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EN BANC [A.C. No. 5624. January 20, 2004.] NATASHA HUEYSUWAN-FLORIDO , complainant, vs . ATTY. JAMES BENEDICT C. FLORIDO , respondent. DECISION YNARES-SANTIAGO , J : p This is an administrative complaint for the disbarment of respondent Atty. James Benedict C. Florido and his eventual removal from the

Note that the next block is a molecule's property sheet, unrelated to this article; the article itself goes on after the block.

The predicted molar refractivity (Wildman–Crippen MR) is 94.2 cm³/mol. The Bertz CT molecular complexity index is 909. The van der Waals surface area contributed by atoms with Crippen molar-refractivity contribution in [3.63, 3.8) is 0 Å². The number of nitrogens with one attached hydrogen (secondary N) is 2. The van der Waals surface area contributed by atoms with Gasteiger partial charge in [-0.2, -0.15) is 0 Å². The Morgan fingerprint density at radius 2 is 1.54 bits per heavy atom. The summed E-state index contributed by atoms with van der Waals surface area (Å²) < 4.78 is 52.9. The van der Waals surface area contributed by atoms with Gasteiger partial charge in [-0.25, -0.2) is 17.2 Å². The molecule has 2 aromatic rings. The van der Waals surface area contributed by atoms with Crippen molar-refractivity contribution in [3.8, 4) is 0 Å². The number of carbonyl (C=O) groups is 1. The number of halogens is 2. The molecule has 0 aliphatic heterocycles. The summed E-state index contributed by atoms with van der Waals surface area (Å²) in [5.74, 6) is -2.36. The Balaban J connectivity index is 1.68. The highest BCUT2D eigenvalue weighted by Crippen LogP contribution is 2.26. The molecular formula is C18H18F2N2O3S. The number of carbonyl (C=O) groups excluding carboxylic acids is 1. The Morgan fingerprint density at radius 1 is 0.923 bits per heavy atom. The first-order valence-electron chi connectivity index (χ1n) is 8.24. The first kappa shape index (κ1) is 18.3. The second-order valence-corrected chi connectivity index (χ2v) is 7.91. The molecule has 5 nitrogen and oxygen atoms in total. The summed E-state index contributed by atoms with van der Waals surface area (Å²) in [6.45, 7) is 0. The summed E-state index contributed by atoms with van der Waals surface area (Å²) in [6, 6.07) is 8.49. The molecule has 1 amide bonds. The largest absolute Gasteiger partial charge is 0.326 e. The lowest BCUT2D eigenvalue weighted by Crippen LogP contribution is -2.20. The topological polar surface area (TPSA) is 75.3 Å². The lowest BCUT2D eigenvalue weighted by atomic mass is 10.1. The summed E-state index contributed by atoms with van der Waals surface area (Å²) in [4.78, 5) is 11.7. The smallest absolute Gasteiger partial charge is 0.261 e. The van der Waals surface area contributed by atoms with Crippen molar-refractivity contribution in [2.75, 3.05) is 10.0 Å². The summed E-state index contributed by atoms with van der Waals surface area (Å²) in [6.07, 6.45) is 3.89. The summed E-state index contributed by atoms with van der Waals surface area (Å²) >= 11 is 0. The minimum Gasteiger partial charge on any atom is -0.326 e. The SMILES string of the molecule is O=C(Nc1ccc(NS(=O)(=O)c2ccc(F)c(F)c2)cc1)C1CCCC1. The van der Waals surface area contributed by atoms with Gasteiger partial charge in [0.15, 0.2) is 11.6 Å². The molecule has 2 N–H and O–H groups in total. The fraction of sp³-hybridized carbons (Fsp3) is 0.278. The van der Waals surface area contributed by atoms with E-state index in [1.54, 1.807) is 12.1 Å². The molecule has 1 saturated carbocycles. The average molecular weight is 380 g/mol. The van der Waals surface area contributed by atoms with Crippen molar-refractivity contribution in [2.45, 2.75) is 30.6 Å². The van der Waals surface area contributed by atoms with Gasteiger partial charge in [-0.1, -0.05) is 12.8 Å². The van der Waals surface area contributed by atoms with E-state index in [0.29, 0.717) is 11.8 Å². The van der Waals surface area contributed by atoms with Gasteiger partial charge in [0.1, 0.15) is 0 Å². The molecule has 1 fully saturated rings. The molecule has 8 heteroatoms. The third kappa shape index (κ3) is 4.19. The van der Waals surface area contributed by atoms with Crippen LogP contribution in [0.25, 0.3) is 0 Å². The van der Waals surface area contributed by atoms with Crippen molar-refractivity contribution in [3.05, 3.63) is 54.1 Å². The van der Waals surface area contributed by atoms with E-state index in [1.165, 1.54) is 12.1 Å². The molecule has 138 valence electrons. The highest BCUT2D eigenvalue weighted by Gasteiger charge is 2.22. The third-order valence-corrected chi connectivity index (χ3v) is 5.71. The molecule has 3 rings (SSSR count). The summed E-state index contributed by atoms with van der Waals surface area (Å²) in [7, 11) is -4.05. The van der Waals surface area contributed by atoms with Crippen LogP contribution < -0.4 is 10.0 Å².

EN BANC [A.C. No. 5624. January 20, 2004.]NATASHA HUEYSUWAN-FLORIDONATASHA HUEYSUWAN-FLORIDO,  complainant  , vs vs  . ATTY. JAMES. ATTY. JAMESBENEDICT C. FLORIDOBENEDICT C. FLORIDO,  respondent  .D E C I S I O ND E C I S I O NYNARES-SANTIAGOYNARES-SANTIAGO,  J p :This is an administrative complaint for the disbarment of respondent Atty. James BenedictC. Florido and his eventual removal from the Roll of Attorneys for allegedly violating hisoath as a lawyer by manufacturing, flaunting and using a spurious and bogus Court ofAppeals Resolution/Order. 11 In her Complaint-Affidavit, Natasha V. Hueysuwan-Florido averred that she is the legitimatespouse of respondent Atty. James Benedict C. Florido, but that they are estranged andliving separately from each other. They have two children — namely, Kamille Nicole H.Florido, five years old, and James Benedict H. Florido, Jr., three years old — both of whomare in complainant's custody. Complainant filed a case for the annulment of her marriagewith respondent, docketed as Civil Case No. 23122, before the Regional Trial Court ofCebu City, Branch 24. Meanwhile, there is another case related to the complaint forannulment of marriage which is pending before the Court of Appeals and docketed as CA-G.R. SP No. 54235 entitled, James Benedict C. Florido v. Hon. Pampio Abarientos, et al. Sometime in the middle of December 2001, respondent went to complainant's residencein Tanjay City, Negros Oriental and demanded that the custody of their two minor childrenbe surrendered to him. He showed complainant a photocopy of an alleged Resolutionissued by the Court of Appeals which supposedly granted his motion for temporary childcustody. 22   Complainant called up her lawyer but the latter informed her that he had notreceived any motion for temporary child custody filed by respondent. HEITAD Complainant asked respondent for the srcinal copy of the alleged resolution of the Courtof Appeals, but respondent failed to give it to her. Complainant then examined theresolution closely and noted that it bore two dates: November 12, 2001 and November 29,2001. Sensing something amiss, she refused to give custody of their children torespondent.In the mid-morning of January 15, 2002, while complainant was with her children in theABC Learning Center in Tanjay City, respondent, accompanied by armed men, suddenlyarrived and demanded that she surrender to him the custody of their children. Hethreatened to forcefully take them away with the help of his companions, whom he claimedto be agents of the National Bureau of Investigation.Alarmed, complainant immediately sought the assistance of the Tanjay City Police. Theresponding policemen subsequently escorted her to the police station where the mattercould be clarified and settled peacefully. At the police station, respondent caused to beentered in the Police Blotter a statement that he, assisted by agents of the NBI, formallyserved on complainant the appellate court's resolution/order. 33   In order to diffuse the CD Technologies Asia, Inc. © 2016cdasiaonline.com  tension, complainant agreed to allow the children to sleep with respondent for one nighton condition that he would not take them away from Tanjay City. This agreement wasentered into in the presence of Tanjay City Chief of Police Juanito Condes and NBIInvestigator Roger Sususco, among others.In the early morning of January 16, 2002, complainant received information that a vanarrived at the hotel where respondent and the children were staying to take them toBacolod City. Complainant rushed to the hotel and took the children to another room,where they stayed until later in the morning.On the same day, respondent filed with the Regional Trial Court of Dumaguete City, Branch31, a verified petition 44   for the issuance of a writ of habeas corpus   asserting his right tocustody of the children on the basis of the alleged Court of Appeals' Resolution. In themeantime, complainant verified the authenticity of the Resolution and obtained acertification dated January 18, 2002 55   from the Court of Appeals stating that no suchresolution ordering complainant to surrender custody of their children to respondent hadbeen issued.At the hearing of the petition for habeas corpus   on January 23, 2002, respondent did notappear. Consequently, the petition was dismissed.Hence, complainant filed the instant complaint alleging that respondent violated hisattorney's oath by manufacturing, flaunting and using a spurious Court of Appeals'Resolution in and outside a court of law. Furthermore, respondent abused and misused theprivilege granted to him by the Supreme Court to practice law in the country.After respondent answered the complaint, the matter was referred to the IBP-Commissionon Bar Discipline for investigation, report and recommendation. The IBP-CBDrecommended that respondent be suspended from the practice of law for a period ofthree years with a warning that another offense of this nature will result in his disbarment. 66   On June 23, 2003, the IBP Board of Governors adopted and approved the Report andRecommendation of the Commission with the modification that the penalty of suspensionbe increased to six years.The issue to be resolved is whether or not the respondent can be held administrativelyliable for his reliance on and attempt to enforce a spurious Resolution of the Court ofAppeals.In his answer to the complaint, respondent claims that he acted in good faith in invokingthe Court of Appeals Resolution which he honestly believed to be authentic. This, however,is belied by the fact that he used and presented the spurious Resolution several times. Aspointed out by the Investigating Commissioner, the assailed Resolution was presented byrespondent on at least two occasions: first, in his Petition for Issuance of Writ of Habeas Corpus   docketed as Special Proc. Case No. 3898, 77   which he filed with the Regional TrialCourt of Dumaguete City; and second, when he sought the assistance of the PhilippineNational Police (PNP) of Tanjay City to recover custody of his minor children fromcomplainant. Since it was respondent who used the spurious Resolution, he is presumedto have participated in its fabrication.Candor and fairness are demanded of every lawyer. The burden cast on the judiciary wouldbe intolerable if it could not take at face value what is asserted by counsel. The time thatwill have to be devoted just to the task of verification of allegations submitted could easilybe imagined. Even with due recognition then that counsel is expected to display the CD Technologies Asia, Inc. © 2016cdasiaonline.com  utmost zeal in the defense of a client's cause, it must never be at the expense of the truth. 88 Thus, the Code of Professional Responsibility states: CANON 10. A LAWYER OWES CANDOR, FAIRNESS AND GOOD FAITH TOTHE COURT.Rule 10.01 — A lawyer shall not do any falsehood; nor consent to the doing of anyin court; nor shall he mislead, or allow the Court to be misled by any artifice. CaDEAT Rule 10.02 — A lawyer shall not knowingly misquote or misrepresent the contentsof a paper, the language or the argument of an opposing counsel, or the text of adecision or authority, or knowingly cite as a law a provision already renderedinoperative by repeal or amendment, or assert as a fact that which has not beenproved. Moreover, the records show that respondent used offensive language in his pleadings indescribing complainant and her relatives. A lawyer's language should be forceful butdignified, emphatic but respectful as befitting an advocate and in keeping with the dignityof the legal profession. 99  The lawyer's arguments whether written or oral should begracious to both court and opposing counsel and should be of such words as may beproperly addressed by one gentleman to another. 1010  By calling complainant, a slymanipulator of truth as well as a vindictive congenital prevaricator , hardly measures tothe sobriety of speech demanded of a lawyer.Respondent's actions erode the public perception of the legal profession. They constitutegross misconduct and the sanctions for such malfeasance is prescribed by Section 27,Rule 138 of the Rules of Court which states: SEC. 27. Disbarment and suspension of attorneys by Supreme Court, grounds therefore  . — A member of the bar may be disbarred or suspended from his officeas attorney by the Supreme Court for any deceit, malpractice or other grossmisconduct in such office, grossly immoral conduct or by reason of hisconviction of a crime involving moral turpitude, or for any violation of the oathwhich he is required to take before the admission to practice, or for a willfuldisobedience appearing as attorney for a party without authority to do so. Considering the attendant circumstances, we agree with the recommendation of the IBPBoard of Governors that respondent should be suspended from the practice of law.However, we find that the period of six years is too harsh a penalty. Instead, suspension forthe lesser period of two years, which we deem commensurate to the offense committed,is hereby imposed on respondent. TSEcAD WHEREFORE, in view of all the foregoing, Atty. James Benedict C. Florido is SUSPENDEDfrom the practice of law for a period of two (2) years.Let copies of this resolution be entered in the personal record of respondent as a memberof the Bar and furnished the Bar Confidant, the Integrated Bar of the Philippines (IBP) andthe Court Administrator for circulation to all courts of the country.SO ORDERED. Davide, Jr  .  , C.J  .  , Puno, Vitug, Panganiban, Quisumbing, Sandoval-Gutierrez, Carpio, Austria- Martinez, Corona, Carpio-Morales, Callejo, Sr  .  , Azcuna   and Tinga, JJ  .  ,  concur. Footnotes CD Technologies Asia, Inc. © 2016cdasiaonline.com  1 Rollo  , p. 1.2. Id. , p. 14.3. Id. , p. 9.4. Id. , p. 10.5. Id. , p. 13.6. IBP Commission on Bar Discipline Report and Recommendation, p. 9.7. Rollo  , p. 10.8. Muñoz v. People  , G.R. No. L-33672, 28 September 1973, 53 SCRA 190.9. Surigao Mineral v. Cloribel  , G.R. No. L-27072, 9 January 1970, 31 SCRA 1; In re Almacen  ,G.R. No. L-27654, 18 February 1970, 31 SCRA 562; Montecillo v. Gica  , G.R. No. L-36800,21 October 1974, 60 SCRA 235; In re Gomez  , 43 Phil. 376 [1922]; Sulit v. Tiangco  , G.R.No. L-35555, 20 July 1982, 115 SCRA 207; Zaldivar v. Gonzales  , G.R. Nos. L-79690-707,7 October 1988, 166 SCRA 316. 10. National Security Co. v. Jarvis  , 278 U.S. 610; People v. Taneo  , G.R. No. 117683, 16January 1998, 284 SCRA 251.  CD Technologies Asia, Inc. © 2016cdasiaonline.com